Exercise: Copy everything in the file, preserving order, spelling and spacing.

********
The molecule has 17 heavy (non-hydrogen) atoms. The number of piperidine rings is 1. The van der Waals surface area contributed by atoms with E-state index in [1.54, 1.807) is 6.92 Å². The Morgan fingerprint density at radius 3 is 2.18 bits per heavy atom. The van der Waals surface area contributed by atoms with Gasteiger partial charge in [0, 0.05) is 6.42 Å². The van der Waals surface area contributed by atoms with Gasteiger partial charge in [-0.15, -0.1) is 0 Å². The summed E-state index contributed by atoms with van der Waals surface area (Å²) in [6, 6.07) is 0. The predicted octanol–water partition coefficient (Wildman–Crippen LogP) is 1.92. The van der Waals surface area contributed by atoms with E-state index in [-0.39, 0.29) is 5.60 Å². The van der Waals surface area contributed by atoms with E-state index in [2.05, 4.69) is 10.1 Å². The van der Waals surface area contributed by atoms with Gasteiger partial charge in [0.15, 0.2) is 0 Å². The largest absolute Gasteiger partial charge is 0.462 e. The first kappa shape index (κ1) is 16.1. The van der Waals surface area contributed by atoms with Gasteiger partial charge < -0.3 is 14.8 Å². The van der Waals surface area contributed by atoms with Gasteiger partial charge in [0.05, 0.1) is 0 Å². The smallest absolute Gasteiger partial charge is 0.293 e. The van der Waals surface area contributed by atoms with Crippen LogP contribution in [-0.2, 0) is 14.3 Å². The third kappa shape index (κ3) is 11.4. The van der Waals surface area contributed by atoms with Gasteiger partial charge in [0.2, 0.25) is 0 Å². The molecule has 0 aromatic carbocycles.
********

The molecule has 17 heavy (non-hydrogen) atoms. The number of piperidine rings is 1. The van der Waals surface area contributed by atoms with E-state index in [1.54, 1.807) is 6.92 Å². The Morgan fingerprint density at radius 3 is 2.18 bits per heavy atom. The van der Waals surface area contributed by atoms with Gasteiger partial charge in [0, 0.05) is 6.42 Å². The van der Waals surface area contributed by atoms with Gasteiger partial charge in [-0.15, -0.1) is 0 Å². The summed E-state index contributed by atoms with van der Waals surface area (Å²) in [6, 6.07) is 0. The predicted octanol–water partition coefficient (Wildman–Crippen LogP) is 1.92. The van der Waals surface area contributed by atoms with E-state index in [-0.39, 0.29) is 5.60 Å². The van der Waals surface area contributed by atoms with E-state index in [2.05, 4.69) is 10.1 Å². The van der Waals surface area contributed by atoms with Gasteiger partial charge in [0.15, 0.2) is 0 Å². The largest absolute Gasteiger partial charge is 0.462 e. The first kappa shape index (κ1) is 16.1. The van der Waals surface area contributed by atoms with Gasteiger partial charge < -0.3 is 14.8 Å². The van der Waals surface area contributed by atoms with Gasteiger partial charge in [0.05, 0.1) is 0 Å². The smallest absolute Gasteiger partial charge is 0.293 e. The van der Waals surface area contributed by atoms with Crippen LogP contribution in [-0.2, 0) is 14.3 Å². The third kappa shape index (κ3) is 11.4. The van der Waals surface area contributed by atoms with Gasteiger partial charge in [0.2, 0.25) is 0 Å². The molecule has 0 aromatic carbocycles.